Our framework is fully modular and can be easily upgraded with more sophisticated model designs. For example, models with deeper networks can be employed for better classification generalization, more sophisticated semi-supervised training protocols can be adopted for better learning from pseudo-labels, and better novelty detection techniques can be used for better active selection.

Future directions include extending our framework to handle multi-label and multi-domain scenarios. The current approach was developed for single-label recognition (that is, each image only represents one single species). In real-world camera-trap set-ups, it would be desirable to recognize multiple species within the same view. Furthermore, our framework is expected to be deployed in diverse locations with different landscapes. Therefore, our methodology can be more scalable with the ability to handle multiple environmental domains than existing methodologies. In addition, our method will be incorporated in a user-friendly interface, such that users without knowledge of Python can use it.


Data collection and annotation

The camera-trap data came from the WildCam Gorongosa long-term research and monitoring programme in Gorongosa National Park, Mozambique (18.8154° S, 34.4963° E)43. The data used in this study are from 2016–2019. Cameras were located in a mix of grassland, open woodland and closed forest habitats. K.M.G. placed 60 motion-activated Bushnell TrophyCam and Essential E2 cameras in a 300-km2 area in the southern area of the 3,700-km2 park. Each camera was mounted on a tree within 100 m of the centre of a 5-km2 hexagonal grid cell, facing an animal trail or open area with signs of animal activity. Cameras were set in shaded, south-facing sites that were clear of tall grass to reduce false triggers. Cameras took two photographs per detection (henceforth called a ‘trigger event’) with an interval of 30 s between trigger events. There were 630,544 images in total. The data distribution with respect to categories is reported in Extended Data Fig. 1. In terms of the data split for experimental purposes, detailed distributions of both group 1 and 2 are reported in Extended Data Fig. 2.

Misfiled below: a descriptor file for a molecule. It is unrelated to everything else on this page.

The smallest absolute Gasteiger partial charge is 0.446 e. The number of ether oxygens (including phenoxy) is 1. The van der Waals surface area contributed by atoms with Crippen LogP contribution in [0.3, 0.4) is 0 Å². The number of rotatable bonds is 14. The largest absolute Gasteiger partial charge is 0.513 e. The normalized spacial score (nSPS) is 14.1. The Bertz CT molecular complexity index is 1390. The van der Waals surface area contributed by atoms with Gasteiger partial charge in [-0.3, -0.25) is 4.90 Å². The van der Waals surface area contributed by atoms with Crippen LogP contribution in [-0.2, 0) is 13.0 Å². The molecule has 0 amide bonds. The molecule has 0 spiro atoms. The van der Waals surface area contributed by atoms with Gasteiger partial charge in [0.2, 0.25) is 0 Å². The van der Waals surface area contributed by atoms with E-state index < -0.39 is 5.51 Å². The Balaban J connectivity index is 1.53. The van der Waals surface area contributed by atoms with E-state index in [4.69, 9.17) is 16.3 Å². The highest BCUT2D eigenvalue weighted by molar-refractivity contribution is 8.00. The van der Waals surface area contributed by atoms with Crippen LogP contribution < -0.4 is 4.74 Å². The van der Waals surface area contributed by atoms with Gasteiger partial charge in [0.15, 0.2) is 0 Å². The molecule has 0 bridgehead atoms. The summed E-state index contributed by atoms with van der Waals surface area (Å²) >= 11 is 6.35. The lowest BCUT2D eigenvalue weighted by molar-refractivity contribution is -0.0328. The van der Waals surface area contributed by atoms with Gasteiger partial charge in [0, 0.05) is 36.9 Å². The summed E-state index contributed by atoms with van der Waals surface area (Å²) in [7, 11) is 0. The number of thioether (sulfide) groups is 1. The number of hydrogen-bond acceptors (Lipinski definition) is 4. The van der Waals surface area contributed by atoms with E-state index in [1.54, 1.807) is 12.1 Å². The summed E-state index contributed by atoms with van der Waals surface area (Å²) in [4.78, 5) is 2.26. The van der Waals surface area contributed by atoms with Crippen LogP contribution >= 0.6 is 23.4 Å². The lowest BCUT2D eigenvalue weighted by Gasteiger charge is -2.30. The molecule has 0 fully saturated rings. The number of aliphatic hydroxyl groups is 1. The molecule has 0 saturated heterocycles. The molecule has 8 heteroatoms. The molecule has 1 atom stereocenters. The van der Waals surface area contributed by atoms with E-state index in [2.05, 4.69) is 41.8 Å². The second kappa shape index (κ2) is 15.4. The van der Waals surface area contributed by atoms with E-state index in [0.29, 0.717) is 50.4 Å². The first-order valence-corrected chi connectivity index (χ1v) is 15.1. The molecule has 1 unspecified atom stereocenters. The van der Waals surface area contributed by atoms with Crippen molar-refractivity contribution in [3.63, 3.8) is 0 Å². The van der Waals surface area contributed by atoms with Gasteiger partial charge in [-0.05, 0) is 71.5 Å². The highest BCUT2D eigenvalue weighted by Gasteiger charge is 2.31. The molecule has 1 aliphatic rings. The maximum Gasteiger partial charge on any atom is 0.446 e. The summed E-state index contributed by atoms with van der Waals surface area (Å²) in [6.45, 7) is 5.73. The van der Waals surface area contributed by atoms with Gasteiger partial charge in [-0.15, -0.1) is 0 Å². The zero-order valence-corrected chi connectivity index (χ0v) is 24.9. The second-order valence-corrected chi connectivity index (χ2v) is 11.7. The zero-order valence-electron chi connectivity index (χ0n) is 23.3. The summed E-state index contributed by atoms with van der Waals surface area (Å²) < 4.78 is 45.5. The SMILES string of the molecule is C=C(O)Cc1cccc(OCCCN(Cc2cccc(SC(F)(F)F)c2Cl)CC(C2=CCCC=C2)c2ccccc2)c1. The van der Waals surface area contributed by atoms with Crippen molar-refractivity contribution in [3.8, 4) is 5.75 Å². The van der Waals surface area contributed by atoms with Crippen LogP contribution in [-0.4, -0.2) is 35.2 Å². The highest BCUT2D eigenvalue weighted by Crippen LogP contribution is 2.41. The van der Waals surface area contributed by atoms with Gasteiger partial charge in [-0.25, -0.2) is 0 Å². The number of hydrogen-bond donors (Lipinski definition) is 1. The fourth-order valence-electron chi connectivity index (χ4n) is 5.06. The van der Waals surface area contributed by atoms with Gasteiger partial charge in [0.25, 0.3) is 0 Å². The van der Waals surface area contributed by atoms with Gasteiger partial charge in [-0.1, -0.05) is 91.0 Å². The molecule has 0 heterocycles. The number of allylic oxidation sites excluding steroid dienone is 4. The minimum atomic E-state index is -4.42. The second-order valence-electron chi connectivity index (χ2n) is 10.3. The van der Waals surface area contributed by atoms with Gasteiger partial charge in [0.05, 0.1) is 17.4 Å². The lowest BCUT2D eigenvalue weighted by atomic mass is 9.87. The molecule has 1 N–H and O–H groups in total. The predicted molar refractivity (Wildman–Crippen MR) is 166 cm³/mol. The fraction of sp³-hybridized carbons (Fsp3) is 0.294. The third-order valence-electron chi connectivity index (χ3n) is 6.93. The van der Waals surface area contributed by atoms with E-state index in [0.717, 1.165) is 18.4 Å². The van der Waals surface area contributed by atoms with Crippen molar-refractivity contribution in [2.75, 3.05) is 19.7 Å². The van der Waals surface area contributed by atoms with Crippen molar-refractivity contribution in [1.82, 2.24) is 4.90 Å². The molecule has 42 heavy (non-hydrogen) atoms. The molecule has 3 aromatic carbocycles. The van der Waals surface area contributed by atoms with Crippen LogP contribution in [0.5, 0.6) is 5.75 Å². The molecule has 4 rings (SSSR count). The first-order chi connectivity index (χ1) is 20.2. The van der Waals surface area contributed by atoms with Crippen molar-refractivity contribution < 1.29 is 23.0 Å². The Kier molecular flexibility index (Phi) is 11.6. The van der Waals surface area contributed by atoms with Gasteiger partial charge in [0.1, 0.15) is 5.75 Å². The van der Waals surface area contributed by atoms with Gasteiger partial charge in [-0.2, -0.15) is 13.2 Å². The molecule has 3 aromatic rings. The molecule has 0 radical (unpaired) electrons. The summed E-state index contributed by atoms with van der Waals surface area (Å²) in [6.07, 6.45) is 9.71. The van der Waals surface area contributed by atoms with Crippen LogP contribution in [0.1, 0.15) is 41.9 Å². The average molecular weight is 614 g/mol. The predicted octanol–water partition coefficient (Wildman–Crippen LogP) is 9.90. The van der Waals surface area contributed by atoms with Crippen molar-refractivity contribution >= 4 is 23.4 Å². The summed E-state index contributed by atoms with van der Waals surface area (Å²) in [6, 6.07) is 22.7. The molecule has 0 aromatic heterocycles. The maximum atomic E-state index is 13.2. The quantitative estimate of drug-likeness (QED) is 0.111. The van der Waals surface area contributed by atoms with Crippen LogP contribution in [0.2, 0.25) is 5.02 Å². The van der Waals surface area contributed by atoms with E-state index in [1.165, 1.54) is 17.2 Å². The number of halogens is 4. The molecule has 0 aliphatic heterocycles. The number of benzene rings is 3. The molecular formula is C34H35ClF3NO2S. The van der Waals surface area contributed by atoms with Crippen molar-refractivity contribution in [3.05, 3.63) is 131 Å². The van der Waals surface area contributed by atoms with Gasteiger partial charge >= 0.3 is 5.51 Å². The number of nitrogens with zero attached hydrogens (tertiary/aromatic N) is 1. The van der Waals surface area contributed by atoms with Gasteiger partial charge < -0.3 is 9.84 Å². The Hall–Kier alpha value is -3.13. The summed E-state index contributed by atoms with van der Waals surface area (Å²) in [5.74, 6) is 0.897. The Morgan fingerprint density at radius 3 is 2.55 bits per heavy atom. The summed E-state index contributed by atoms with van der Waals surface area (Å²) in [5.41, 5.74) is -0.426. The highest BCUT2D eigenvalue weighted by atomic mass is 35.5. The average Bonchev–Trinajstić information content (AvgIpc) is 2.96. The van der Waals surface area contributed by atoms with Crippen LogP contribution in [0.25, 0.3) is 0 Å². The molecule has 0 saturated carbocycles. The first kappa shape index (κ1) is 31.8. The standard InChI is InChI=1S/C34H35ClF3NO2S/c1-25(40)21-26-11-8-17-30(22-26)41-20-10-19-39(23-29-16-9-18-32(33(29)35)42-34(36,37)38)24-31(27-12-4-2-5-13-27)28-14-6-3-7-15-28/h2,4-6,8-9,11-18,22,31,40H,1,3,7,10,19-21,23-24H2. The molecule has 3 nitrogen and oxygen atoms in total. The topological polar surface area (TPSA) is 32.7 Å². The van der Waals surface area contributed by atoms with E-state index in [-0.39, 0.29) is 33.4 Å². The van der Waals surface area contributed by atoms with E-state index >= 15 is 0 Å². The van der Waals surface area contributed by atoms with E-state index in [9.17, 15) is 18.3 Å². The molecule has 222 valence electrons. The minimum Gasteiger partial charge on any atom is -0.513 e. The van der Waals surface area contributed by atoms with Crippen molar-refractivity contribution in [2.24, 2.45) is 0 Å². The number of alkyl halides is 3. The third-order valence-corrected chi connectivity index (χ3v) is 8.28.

Data split